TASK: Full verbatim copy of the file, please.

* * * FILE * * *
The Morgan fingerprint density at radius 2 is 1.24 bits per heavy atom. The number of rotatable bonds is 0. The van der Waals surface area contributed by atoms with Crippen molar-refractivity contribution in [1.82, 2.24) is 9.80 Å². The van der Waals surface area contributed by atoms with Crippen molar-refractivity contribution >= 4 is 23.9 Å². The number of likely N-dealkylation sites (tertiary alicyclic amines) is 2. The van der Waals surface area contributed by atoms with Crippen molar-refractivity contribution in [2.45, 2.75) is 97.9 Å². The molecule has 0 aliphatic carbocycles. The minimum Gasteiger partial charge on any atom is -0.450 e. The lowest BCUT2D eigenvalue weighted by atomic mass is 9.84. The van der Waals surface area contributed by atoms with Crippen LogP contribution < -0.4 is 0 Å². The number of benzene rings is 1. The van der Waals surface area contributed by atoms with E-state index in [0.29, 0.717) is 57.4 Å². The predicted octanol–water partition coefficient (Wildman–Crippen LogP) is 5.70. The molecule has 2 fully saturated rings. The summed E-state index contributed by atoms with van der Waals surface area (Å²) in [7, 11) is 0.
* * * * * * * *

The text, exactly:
The Morgan fingerprint density at radius 2 is 1.24 bits per heavy atom. The number of rotatable bonds is 0. The van der Waals surface area contributed by atoms with Crippen molar-refractivity contribution in [1.82, 2.24) is 9.80 Å². The van der Waals surface area contributed by atoms with Crippen molar-refractivity contribution >= 4 is 23.9 Å². The number of likely N-dealkylation sites (tertiary alicyclic amines) is 2. The van der Waals surface area contributed by atoms with Crippen molar-refractivity contribution in [2.45, 2.75) is 97.9 Å². The molecule has 0 aliphatic carbocycles. The minimum Gasteiger partial charge on any atom is -0.450 e. The lowest BCUT2D eigenvalue weighted by atomic mass is 9.84. The van der Waals surface area contributed by atoms with Crippen LogP contribution < -0.4 is 0 Å². The number of benzene rings is 1. The van der Waals surface area contributed by atoms with E-state index in [0.29, 0.717) is 57.4 Å². The predicted octanol–water partition coefficient (Wildman–Crippen LogP) is 5.70. The molecule has 2 fully saturated rings. The summed E-state index contributed by atoms with van der Waals surface area (Å²) in [7, 11) is 0.